The quest for quality Madeira at Vinhos Barbeito

One of the producers that impressed me at a recent Madeira tasting in San Francisco was Vinhos Barbeito.  Achieving quality in fortified sweet wines is not so easy.  If one doesn’t have fine balance of the alcohol, acidity and sweetness, the wine will taste “hot”, cloying or flabby.  The Barbeito wines were none of these.  I spoke with family member and winemaker Ricardo Freitas on their philosophy on quality and how they achieve it.  By European standards, Barbeito is relatively young, established only in 1946 by Ricardo’s grandfather Mario Barbeito de Vasconcelos who began by making small lot handcrafted Madeira.  After venturing into the bulk business in the 1970’s and 1980’s, the family decided in 1991 to focus again on making high quality, traditional Madeira and instated Ricardo as winemaker.  In the brief decades of their existence, Barbeito has risen in reputation and today is one of seven commercial producers of Madeira.


Quality begins in the vineyards.  Freitas has been organically farming Tinta Negra at high elevations with excellent results.  Other producers might not incur the higher costs of organically growing the ubiquitous Tinta Negra Mole which is the basis for most generic Madeira, but Freitas really believes in its potential as a high quality grape.  He harkens back to his quality-minded grandfather who used Tinta Negra exclusively.  The potential for high quality is in part based on the high extract of Tinta Negra, which Freitas teases out gently using modern mechanical foot treaders (robotic lagares) such as those used in Port.  Freitas has been making a single harvest Madeira based on Tinta Negra since 1996.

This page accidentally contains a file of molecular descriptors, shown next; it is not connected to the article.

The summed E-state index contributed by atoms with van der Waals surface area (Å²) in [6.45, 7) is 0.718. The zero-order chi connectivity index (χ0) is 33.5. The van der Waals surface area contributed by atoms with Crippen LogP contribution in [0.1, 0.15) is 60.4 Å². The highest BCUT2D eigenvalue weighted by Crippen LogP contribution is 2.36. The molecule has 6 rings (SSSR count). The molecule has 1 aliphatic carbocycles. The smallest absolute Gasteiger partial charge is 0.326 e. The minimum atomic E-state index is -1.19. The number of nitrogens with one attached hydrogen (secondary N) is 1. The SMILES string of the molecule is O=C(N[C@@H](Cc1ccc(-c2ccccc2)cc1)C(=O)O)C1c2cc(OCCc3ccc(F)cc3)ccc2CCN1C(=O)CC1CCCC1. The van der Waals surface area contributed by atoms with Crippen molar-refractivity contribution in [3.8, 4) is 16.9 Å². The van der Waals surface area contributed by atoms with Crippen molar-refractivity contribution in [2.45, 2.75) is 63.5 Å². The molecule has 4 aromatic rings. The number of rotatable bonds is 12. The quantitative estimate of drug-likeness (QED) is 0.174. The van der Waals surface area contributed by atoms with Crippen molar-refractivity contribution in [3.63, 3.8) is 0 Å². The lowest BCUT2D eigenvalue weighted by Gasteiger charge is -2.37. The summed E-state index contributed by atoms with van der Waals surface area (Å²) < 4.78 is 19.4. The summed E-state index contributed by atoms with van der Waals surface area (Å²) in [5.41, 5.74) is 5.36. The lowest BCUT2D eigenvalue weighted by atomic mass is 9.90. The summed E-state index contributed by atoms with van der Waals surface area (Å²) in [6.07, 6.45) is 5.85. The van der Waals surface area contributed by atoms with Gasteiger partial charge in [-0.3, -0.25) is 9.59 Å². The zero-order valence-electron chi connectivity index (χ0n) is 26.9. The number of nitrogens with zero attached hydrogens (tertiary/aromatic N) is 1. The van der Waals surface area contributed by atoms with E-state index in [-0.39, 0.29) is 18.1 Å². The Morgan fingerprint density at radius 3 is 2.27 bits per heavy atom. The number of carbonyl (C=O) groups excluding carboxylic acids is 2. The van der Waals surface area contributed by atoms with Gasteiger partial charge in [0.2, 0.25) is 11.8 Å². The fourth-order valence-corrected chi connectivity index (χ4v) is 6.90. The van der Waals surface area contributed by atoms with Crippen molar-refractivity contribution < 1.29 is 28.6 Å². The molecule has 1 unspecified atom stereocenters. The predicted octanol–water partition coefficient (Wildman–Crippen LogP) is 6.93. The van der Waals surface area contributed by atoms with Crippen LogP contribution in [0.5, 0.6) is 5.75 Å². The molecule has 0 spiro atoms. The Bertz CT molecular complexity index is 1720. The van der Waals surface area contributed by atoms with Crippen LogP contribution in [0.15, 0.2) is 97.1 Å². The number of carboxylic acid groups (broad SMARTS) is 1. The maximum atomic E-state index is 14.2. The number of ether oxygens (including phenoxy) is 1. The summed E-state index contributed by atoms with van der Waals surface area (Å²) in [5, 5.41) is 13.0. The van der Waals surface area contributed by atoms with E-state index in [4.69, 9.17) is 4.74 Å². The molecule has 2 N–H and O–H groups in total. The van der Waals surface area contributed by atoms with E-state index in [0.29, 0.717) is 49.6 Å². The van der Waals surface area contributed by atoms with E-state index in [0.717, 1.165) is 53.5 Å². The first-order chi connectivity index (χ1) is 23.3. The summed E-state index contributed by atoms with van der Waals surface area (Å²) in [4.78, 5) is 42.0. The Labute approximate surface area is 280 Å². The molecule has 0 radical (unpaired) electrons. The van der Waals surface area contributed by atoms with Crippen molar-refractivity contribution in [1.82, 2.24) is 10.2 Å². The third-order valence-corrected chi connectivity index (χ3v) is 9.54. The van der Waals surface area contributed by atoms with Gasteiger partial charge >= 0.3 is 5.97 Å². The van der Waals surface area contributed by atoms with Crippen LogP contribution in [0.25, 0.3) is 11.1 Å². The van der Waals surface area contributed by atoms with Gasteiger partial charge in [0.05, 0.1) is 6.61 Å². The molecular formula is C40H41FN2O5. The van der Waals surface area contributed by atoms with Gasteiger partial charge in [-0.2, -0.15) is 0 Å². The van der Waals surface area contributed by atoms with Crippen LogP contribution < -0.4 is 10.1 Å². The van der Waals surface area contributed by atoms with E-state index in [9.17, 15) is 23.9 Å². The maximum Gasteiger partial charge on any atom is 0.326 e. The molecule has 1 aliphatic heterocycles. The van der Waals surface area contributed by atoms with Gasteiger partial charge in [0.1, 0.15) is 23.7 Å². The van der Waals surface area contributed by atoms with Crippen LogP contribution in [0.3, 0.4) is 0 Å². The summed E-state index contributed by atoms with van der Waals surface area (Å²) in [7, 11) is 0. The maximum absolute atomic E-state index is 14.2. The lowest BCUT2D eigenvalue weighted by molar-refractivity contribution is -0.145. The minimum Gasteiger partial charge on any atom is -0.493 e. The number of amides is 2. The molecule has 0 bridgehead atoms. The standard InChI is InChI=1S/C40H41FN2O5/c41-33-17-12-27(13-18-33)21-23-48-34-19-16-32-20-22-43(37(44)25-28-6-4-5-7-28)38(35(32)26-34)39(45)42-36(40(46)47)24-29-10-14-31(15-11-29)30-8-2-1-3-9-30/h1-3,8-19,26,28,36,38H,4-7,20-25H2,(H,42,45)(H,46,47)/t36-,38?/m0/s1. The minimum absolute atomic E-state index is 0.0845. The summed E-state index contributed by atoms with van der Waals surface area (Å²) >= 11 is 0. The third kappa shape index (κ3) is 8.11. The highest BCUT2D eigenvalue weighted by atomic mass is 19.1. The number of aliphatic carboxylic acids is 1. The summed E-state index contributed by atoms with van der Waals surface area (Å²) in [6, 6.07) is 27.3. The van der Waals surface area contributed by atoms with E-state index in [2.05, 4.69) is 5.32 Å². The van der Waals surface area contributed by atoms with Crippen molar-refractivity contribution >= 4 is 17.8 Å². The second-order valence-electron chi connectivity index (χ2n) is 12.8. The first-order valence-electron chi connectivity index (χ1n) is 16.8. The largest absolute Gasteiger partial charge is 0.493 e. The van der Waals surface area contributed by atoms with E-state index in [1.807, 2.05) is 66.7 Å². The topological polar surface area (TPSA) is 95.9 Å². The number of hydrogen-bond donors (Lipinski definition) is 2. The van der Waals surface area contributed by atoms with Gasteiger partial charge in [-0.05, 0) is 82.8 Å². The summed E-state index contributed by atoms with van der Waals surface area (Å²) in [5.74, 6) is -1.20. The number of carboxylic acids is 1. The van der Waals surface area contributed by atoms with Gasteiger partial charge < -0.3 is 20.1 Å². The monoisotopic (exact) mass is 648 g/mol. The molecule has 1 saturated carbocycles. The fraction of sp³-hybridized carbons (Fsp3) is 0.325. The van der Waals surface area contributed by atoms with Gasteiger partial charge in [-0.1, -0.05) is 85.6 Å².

Freitas ages fine Madeira in wood casks in naturally heated lofts (the quality canteiro method).  For younger Madeira using direct heat via estufagem, Freitas doesn’t use systems heated by coils.  He says that to achieve an average wine temperature of 45-50 degrees celsius, the coil must be heated to 80 degrees, burning the wine around it and leading to burnt sugar flavors.  Instead, he uses isothermal stainless steel tanks which are wrapped with thermal jackets that gently and homogenously heat the wine.

Barbeito’s lofts face North, allowing cool winds to pass through open doors at night.  Freitas says that the wines need a little thermal shock to keep the aromas and freshness alive.  He compares it to someone who lays out in the sun all day, is lethargic, and then is refreshed when he goes out at night.  Freitas, like all high quality Madeira producers, believe in using the canteiro method as one way to achieve balance in the wines.  He says that wines aged via canteiro have higher acidity vs. estufagem due to concentration from barrel ageing.  The subtle difference in acidity can make the alcohol in estufagem wines stick out a little more than those aged by canteiro.

The wines that we tasted in San Francisco included the Barbeito Historic Series Madeira that is made for Rare Wine Co. in Sonoma.  They are varietal wines of 15-20 years of age that have about 15% of 40-60 year old Tinta Negra wines added to give extra aged character without the higher price.  The “historic series” honors Madeira’s great tradition in America from colonial times to the 19th century and are named after important ports of call, Savannah, Boston, New York and Charleston.  All the wines were aged by the canteiro method and all are $46.50 from Rare Wine Co.

  • Barbeito Historic Series Sercial Charleston Special Reserve – has the characteristic nutty character and vivid acidity of sercial
  • Barbeito Historic Series Verdelho Savannah Special Reserve – candied citrus, chocolate, caramel, bit of spice and floral notes
  • Barbeito Historic Series Bual Boston Special Reserve – dried figs, sultanas, orange peel, cardomon and cinnomon spice
  • Barbeito Historic Series Malmsey new York Special Reserve – orange marmalade, saffron, caramel and toffee, richness and length

The wines are also available through Spanish Table and select retailers and restaurants.